Updated, August 2011
Here is the untold story of how New York architect Bertram Grosvenor Goodhue, built his ultra moderne, Art Deco Skyscraper clear out in the early 20th Century Heartland of the Nation.
The story focuses upon the contribution of Goodhue's chief architectural sculptor, Lee Lawrie (1877-1963), who humbly served him for nearly three decades, and on more than a hundred buildings from coast to coast.
Lawrie's work is found in cities nationwide, from West Point (NY) to Los Angeles, from St. Paul to Baton Rouge and Florida, yet his name has somehow fallen off of the pages of history. A German-American immigrant who came to the U.S. as a child in poverty, yet who went on to shape the face and soul of architecture in America between the wars, and beyond.
Most importantly, however, is the discovery that despite how ubiquitous his work is, Lawrie's largest body of sculpture in the world is found at the Nebraska State Capitol.
Lawrie later created his most recognizable work, The Atlas, at Rockefeller Center, less than three years after completing the work on the Capitol, yet though millions of Americans may recognize the Atlas as an icon synonymous with New York City, few know that Lawrie, along with Rene Chambellan, created this magnificent work--and Lawrie created over a dozen more works at Rockefeller Center alone.
Among his achievements, he sculpted at at least four world's fairs, taught at Yale for more than a decade, chaired U.S. Commission on Fine Arts for more than a decade, the won numerous awards for both design and sculpture, and truly advanced the presence of Art Deco sculpture in the U.S.
Yet almost no one is aware of who Lawrie was, and why he deserves an episode on "American Masters" on PBS. But I am working on it.
Additionally, this book recounts the story of many of the lost design elements of the Capitol, and tells the stories that Lawrie and philosopher/historian Dr. Hartley Burr Alexander intended to convey, through the use of these stone images.
Finally, I am responsible for the lion's share of the photography, (my wife and friends helped) and all of the layout and editing.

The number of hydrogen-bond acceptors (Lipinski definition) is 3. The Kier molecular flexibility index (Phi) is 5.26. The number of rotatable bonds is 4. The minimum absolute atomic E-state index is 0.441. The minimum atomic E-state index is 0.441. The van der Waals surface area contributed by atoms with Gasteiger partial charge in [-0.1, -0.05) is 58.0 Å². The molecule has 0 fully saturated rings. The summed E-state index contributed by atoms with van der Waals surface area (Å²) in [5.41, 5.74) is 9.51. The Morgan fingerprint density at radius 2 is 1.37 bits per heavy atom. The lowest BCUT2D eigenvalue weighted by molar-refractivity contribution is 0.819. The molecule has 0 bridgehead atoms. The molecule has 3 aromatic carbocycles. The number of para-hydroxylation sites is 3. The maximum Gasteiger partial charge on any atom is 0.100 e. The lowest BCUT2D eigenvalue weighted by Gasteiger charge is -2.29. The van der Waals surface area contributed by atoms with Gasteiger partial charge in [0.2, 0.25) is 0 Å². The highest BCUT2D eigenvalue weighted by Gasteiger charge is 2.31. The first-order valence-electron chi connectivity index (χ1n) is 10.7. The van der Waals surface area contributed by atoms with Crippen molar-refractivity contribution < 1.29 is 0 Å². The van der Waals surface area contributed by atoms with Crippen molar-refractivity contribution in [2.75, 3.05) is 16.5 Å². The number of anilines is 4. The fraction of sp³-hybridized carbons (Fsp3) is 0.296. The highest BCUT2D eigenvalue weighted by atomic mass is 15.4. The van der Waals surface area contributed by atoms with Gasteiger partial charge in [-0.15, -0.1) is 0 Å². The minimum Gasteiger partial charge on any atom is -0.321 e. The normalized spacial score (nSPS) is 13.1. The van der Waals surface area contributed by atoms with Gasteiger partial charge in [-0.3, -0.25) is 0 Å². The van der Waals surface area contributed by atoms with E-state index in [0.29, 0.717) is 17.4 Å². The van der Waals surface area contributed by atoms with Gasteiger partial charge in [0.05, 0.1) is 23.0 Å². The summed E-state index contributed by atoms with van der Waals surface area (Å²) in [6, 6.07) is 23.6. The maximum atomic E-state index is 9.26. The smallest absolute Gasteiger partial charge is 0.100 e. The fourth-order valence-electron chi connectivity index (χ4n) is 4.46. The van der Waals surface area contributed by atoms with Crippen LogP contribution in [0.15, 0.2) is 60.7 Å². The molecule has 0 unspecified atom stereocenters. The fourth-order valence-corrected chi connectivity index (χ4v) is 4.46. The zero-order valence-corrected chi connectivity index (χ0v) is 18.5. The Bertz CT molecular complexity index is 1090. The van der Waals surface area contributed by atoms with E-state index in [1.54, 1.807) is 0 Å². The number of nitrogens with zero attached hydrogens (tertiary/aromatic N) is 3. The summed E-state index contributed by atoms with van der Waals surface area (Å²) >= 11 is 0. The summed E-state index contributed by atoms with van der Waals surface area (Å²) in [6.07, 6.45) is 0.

I feel I have given it my best.
I will personally autograph any book that you're willing to pay to shipping on, to me and back to you.
Thank you for your interest in my work.
Gregory Paul Harm, M.A.
What readers are saying about it.
Nebraska Magazine, the alumni pubication of the University of Nebraska-Lincoln liked it.
Read their review here: http://www.leelawrie.com/LeeLawrie.com/Pages/UNL_Alumni_Review.htm
--A Columbia University graduate with a Master's in Architectural History wrote:
"Greg - the book is amazing - I'm reading it now - you've done a spectacular job with the research, writing, and design - it's a true addition to the scholarship of Lawrie and architectural sculpture."
Jeff Kanipe, noted astronomy author wrote,
"Lee Lawrie's Prairie Deco is truly a Herculean effort at celebrating the work of an artist whose life, unfortunately, has fallen into unjustified obscurity.
Lawrie's art is suitably exalted with stunning photographs, cogent descriptions of his works, and a clean, uncluttered layout, the latter being a quality I especially appreciate. Some art books tend to be too wordy and fail to let the art speak for itself. This is thankfully not an issue here. Prairie Deco not only elevates Lawrie to his rightful status as an innovative, bold-stroke artist, but also fills in a huge gap in twentieth century art history."
Read Kent Walgamott's review in the Lincoln (Nebraska) Journal Star online: